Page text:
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The speech in Atlanta was remarkable for the same kind of sharp, blunt language that Biden used to proclaim Trump’s authoritarian impulses in the Statuary Hall on the anniversary of January 6 last week. Biden seems to have traveled some distance from being the unifying force that he embodied during his opening speech last year, and which helped bring about the two-part infrastructure law. Perhaps his most significant bet in Tuesday’s speech was the clarity of the language he used to shout at anyone who opposed his plan.

“I ask all the elect in America, how will you be remembered?” asked Biden, arguing that subsequent moments in the story provide a choice.

“Do you want to be on the side of Dr. Kings or George Wallace?” asked Biden. “Do you want to be on the side of John Lewis or Bull Connor? Do you want to be on the side of Abraham Lincoln or Jefferson Davis?”

“This is the time to decide to defend our elections, to defend our democracy.”

It seems unlikely that Manchin, who has already shown a stinging side and a sensitivity to small things during the long battle over the Build Back Better plan, will change his stance based on being implicitly compared to segregationists. The West Virginia senator made it clear before Biden spoke that his position – that rule changes should not be passed in the Senate by simple majority – had not changed.

“You change the rules with two-thirds of the people present, so it’s Democrats, Republicans who change the rules to make the place work better; getting rid of the filibuster does not make it work better,” he said. Manchin for journalists.

Time is running out

Unless Schumer and Biden can create some sort of compromise solution that would allow Manchin to say he was holding on to his weapons – or that the weight of effectively sinking one of the bills he drafted himself is beginning to push on West Virginia – his position, as set out on Tuesday, would stop the bills in their tracks.

That possibility raises the question of whether Biden’s striking language on Tuesday was not only intended to persuade, but was also a safeguard to protect his status in the event of failure.

While the president took a bet with the strength of his appeal, the political consequences of doing nothing would have been deeply damaging. This is because many Democrats and independent election analysts believe that the party’s chances in future elections are jeopardized by attempts by GOP – driven states, inspired by Trump, to make it harder to vote and more easily influence election results.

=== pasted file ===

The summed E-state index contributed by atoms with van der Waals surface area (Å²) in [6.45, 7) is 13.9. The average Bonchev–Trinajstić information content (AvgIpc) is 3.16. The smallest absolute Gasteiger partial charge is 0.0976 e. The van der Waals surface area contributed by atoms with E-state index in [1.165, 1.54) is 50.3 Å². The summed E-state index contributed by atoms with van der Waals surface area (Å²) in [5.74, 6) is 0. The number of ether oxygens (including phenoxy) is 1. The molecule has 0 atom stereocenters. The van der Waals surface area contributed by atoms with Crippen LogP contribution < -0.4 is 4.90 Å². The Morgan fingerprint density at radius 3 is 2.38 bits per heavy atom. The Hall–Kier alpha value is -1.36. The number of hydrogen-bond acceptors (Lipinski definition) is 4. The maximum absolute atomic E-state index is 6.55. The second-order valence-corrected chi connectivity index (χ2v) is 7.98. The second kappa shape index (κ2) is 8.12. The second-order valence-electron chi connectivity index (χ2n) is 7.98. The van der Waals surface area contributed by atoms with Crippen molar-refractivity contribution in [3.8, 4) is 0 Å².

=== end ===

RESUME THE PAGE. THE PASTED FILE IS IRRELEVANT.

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Many Liberals still worry that Biden arrived late for the fight and should have acted immediately on voting rights as soon as he entered the White House at the height of his political power. A coalition of suffrage groups in Georgia made clear their dissatisfaction on Tuesday and declined to attend Biden’s speech, saying they had finished “photo-ops”.

Instead of acting a year ago on voting rights, Biden spent months reluctantly breaking the limited cooperation that existed in the Senate to pass the Infrastructure Act as the basis for his calls for national unity. (The president’s critics, however, do not explain how tackling the right to vote would have first removed the Manchin and Sinema riddle or made it impossible to live in a 50-50 Senate.) But for the sake of his own credibility after a period in which his approval ratings fell , as the pandemic dragged on and inflation rose, the president had a political demand to show struggle and boldness at this moment.

And he was also under pressure to demonstrate steel to black voters, many of whom appear to suffer most from GOP-led voter repression in the states. Black Democrats saved Biden’s presidential campaign in 2020 when it was on the verge of blowing up. Black voters will be critical of democratic hopes in November – especially in Georgia, where there is a Senate race that could decide the fate of the House and a high-profile governor race. The sight of a president ready for battle may also be crucial in the broader Democratic coalition, as the party needs its core voters to show up in large numbers to limit Republican progress in November. Biden’s prospects for re-election in 2024 also depend on a sense that his presidency is energetic and battle-ready.

In short, Biden had little choice but to act as his did. The momentous dangerous resonance of the Democrats, with voting rights stuck in the Senate, was summed up by Vice President Kamala Harris, who was with him in Georgia.

“We do not know when we will get this opportunity again,” she said.